Perhaps one clue as to what the bill potentially covers lies in the fact that the bill amends Colorado Revised Statutes Title 42, the state vehicle code. Some have taken this to mean the bill is meant to address cycling infrastructure managed by the Colorado Department of Transportation rather than, say, the State Parks Department.
In fact, Colorado State Parks began discussing the issue of e-bikes back in 2016, but a check last week showed no final determination on how to manage e-bikes has been reached, despite the signing of the 2017 state bill. For example, at Cheyenne Mountain and Lake Pueblo State Parks, the official answer is no, e-bikes are not allowed on singletrack trails. Officially, the State Parks department does not have a policy or position on e-bike trail access at this time, according to Rob Seel, Trails Coordinator for Colorado State Parks, Southeast Region.
That could change within the next year or so, once the official comments from regional State Park administrators have been considered. Those comments are not public yet, though it is safe to expect Colorado State Parks will ultimately allow Class 1 and 2 electric mountain bikes on some trails in some–but not all–state parks.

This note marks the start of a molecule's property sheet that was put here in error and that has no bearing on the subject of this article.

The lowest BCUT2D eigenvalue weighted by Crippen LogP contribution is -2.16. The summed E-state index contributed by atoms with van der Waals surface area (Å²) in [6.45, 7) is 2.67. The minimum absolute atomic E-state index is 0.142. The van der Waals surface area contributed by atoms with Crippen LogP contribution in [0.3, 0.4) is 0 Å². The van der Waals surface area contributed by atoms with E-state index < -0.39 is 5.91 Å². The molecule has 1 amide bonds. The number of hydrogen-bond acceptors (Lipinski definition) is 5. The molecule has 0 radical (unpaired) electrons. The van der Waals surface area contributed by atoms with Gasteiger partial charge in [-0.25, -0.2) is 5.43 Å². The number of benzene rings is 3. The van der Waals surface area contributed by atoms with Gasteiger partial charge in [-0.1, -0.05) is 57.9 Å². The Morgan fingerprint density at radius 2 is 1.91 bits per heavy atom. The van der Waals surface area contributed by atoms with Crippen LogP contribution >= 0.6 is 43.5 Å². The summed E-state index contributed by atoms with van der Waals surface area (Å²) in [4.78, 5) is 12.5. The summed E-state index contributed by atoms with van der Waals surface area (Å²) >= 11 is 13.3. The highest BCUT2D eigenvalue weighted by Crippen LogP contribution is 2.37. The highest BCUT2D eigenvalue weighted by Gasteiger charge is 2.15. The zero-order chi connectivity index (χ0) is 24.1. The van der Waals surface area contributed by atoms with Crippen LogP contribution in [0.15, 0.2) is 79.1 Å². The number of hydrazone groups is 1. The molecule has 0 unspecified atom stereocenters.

Early implementation of the eMTB law
Just days ago, Jefferson County announced a “pilot” program to allow eMTBs on natural surface trails in parks and open spaces. The county referenced House Bill 17-1151 as the reason for tentatively opening trails to electric bicycles.
Jefferson County Director of Transportation and Engineering, Steve Durian, says his agency “recommends using the current state legislation for the use of e-Bikes in Jefferson County right of way and county-managed paved trails and paths. Creating new regulations specific to Jefferson County that are different from those throughout the rest of the state would create a confusion for cyclists using e-bikes to know and understand jurisdictional boundaries. E-bikes continue to grow in popularity and are becoming an effective way to encourage travelers to use bikes as an alternative to automobiles, resulting in decreased traffic congestion and improved air quality.”
This news is particularly notable simply because it opens so many popular mountain bike trails in Colorado to eMTBs, including Apex Park, White Ranch, Lair o’ the Bear, Deer Creek Canyon, Alderfer/Three Sisters, Matthews/Winters, and Mount Falcon.
To the north, Boulder County is currently considering whether eMTBs should be allowed on natural surface open space trails. Like many counties on the Front Range of Colorado, the open spaces in Boulder County are wildly popular with mountain bikers, hikers, and joggers alike. In fact, because county open space trails are so accessible to such a large population, many trails see just as much, if not more traffic, than the USFS- and BLM-managed trails located elsewhere in the state.